7

THE MOVEMENTS FOR COLONIST-INDEPENDENCE

I use the expression “movements for colonist-independence” to designate those actions, whether successful or not, undertaken on the initiative of the colonists, that is, by white men. In this manner this first “decolonization” marked the highest level attained by expansion. On the other hand the other independence movements, that is, those of the colonized peoples, actually marked a reflux from expansion.

Actually one may observe that, from its beginnings up to almost the end of the twentieth century, the relationship which the colonists maintained with their mother country was of a rather ambiguous nature. As is well known, most of the time the mother country supported them against rivals, against the natives. But the conflicts in which they become involved may have nevertheless worsened to such an extent that, in order to give to themselves greater freedom of action, the colonists chose to break away from the mother country.

It is in this sense that one may view this series of struggles for independence as the most advanced stage of white colonial expansion.

Conflicts of this nature broke out from the very outset of colonization. An example is provided by the Pizarrist movement against Charles V (in 1544-48): it evinced characteristics which one observes in other contexts. Indeed one encounters a host of such movements during the entire period down to the end of colonization. The stakes were varied, and one must refrain from assimilating the aims of the “American Revolution” (1783) to those of the Spanish colonies between 1819 and 1825, or let alone to those of South Rhodesia, later Zimbabwe, which claimed affinity with the principles of the American Revolution. Likewise one ought not to confuse what was at stake in the revolt of the colonists of Algiers in 1871 with what was at stake in 1958. The facts and the contexts are quite different. From one extremity of the history of colonization to the other, the movements of the colonists each had its respective logic and its specific configuration.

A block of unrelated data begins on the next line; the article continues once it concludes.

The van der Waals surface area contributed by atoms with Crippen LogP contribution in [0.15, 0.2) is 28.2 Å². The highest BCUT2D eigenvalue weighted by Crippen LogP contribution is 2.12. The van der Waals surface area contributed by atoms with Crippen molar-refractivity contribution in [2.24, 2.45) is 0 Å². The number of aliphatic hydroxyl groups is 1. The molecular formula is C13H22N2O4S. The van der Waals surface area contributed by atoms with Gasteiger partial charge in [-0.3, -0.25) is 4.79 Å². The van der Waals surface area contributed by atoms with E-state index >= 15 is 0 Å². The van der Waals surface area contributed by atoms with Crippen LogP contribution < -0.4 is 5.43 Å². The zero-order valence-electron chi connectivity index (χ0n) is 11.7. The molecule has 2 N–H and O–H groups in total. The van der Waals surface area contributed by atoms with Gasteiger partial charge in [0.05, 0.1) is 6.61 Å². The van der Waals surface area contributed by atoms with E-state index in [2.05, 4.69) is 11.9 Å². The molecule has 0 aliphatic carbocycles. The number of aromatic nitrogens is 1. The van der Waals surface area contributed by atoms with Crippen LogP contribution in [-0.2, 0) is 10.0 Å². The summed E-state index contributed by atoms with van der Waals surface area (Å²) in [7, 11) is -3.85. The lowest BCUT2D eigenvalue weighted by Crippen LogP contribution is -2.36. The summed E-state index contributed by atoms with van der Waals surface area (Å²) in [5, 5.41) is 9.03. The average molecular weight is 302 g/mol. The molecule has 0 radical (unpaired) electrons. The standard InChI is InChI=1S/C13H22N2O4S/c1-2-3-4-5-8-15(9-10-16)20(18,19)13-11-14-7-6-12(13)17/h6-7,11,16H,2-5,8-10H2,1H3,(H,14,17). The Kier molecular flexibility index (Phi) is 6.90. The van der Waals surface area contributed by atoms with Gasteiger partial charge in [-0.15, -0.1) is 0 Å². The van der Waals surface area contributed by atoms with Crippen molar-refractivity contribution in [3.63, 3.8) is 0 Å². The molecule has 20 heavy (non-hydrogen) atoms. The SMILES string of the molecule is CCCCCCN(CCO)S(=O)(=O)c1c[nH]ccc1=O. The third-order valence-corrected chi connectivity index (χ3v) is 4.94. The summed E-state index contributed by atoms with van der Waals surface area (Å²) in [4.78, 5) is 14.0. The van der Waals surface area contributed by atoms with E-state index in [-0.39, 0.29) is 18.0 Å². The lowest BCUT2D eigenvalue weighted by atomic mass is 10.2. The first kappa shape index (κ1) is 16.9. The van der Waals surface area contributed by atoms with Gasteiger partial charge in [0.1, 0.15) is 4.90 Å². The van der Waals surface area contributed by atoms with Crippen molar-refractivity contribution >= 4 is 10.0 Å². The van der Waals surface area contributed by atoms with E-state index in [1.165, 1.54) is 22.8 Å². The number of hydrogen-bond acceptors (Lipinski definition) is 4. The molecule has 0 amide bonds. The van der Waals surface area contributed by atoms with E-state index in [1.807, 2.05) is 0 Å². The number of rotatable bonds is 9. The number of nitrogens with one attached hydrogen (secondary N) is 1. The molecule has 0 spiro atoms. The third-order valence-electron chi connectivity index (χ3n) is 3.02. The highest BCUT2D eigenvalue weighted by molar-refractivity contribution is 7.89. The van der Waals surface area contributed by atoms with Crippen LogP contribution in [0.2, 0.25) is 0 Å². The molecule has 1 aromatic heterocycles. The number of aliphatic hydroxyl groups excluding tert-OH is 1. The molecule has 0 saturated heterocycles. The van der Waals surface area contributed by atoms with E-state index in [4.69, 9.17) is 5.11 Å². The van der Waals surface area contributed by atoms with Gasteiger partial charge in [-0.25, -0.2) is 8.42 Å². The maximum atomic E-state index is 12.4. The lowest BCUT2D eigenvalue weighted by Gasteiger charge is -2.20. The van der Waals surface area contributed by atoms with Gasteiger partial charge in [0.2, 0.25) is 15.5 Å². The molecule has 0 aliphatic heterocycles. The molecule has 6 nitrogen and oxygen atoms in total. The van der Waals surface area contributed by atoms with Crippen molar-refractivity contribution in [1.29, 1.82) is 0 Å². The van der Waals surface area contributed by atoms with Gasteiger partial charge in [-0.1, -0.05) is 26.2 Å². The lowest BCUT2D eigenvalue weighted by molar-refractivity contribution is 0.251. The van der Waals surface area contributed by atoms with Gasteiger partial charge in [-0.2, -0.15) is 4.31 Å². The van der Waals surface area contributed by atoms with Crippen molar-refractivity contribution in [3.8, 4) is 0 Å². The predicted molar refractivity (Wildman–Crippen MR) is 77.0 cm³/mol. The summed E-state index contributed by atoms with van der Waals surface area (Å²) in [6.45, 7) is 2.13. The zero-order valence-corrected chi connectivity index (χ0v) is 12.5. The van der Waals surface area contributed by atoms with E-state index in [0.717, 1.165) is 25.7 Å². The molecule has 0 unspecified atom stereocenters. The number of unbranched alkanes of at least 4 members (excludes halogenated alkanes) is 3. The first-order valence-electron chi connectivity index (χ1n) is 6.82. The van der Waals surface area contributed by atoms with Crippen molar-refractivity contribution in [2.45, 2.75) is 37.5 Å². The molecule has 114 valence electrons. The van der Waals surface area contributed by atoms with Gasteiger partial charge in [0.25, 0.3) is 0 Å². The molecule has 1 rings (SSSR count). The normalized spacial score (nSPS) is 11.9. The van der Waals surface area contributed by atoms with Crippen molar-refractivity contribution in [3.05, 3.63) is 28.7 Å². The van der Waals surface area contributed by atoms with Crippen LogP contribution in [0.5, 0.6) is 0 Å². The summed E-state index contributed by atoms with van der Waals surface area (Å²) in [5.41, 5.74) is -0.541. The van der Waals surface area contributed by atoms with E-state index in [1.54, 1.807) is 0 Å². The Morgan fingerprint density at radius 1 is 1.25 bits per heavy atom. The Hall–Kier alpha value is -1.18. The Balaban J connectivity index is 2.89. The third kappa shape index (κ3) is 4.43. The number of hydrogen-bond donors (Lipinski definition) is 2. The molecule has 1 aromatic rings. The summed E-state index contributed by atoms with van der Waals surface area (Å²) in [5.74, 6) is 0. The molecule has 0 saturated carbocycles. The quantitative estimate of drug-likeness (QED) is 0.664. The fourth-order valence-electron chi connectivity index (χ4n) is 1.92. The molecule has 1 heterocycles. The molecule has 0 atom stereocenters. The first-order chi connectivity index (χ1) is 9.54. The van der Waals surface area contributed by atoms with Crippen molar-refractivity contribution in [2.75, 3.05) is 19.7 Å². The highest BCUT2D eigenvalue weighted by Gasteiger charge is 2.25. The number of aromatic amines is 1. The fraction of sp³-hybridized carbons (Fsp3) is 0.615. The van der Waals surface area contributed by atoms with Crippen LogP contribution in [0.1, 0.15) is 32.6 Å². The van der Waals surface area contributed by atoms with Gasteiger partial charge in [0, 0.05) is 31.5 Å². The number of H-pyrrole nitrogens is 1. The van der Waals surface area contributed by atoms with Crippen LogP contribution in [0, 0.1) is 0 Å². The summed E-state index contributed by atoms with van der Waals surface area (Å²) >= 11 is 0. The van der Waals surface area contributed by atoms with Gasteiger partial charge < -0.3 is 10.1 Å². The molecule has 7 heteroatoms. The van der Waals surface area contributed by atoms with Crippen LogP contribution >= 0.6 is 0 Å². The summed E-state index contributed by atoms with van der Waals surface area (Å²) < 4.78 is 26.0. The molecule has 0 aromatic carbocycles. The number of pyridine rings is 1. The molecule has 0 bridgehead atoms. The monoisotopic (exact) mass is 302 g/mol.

In the Spanish possessions the colonists rose up against the movement initiated by Bartolomeo de Las Casas, that is, they rose up in protest against

-211-

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Colonization: A Global History
Table of contents

Table of contents

  • Title Page iii
  • Contents v
  • Preface vii
  • 1 - Colonization or Imperialism 1
  • 2 - The Initiatives 24
  • 3 - Conflicts for an Empire 52
  • 4 - A New Race of Societies 104
  • 5 - Rose-Coloured Legend and Pitch-Black Legend 163
  • 6 - The Vision of the Vanquished 186
  • 7 - The Movements for Colonist-Independence 211
  • 8 - Leaven and Levers 239
  • 9 - Independence or Revolution 262
  • 10 - Liberation or Decolonization 305
  • 11 - Decolonization Halted 344
  • Chronology 361
  • Filmographic Selection 370
  • Bibliography 376
  • Index 390
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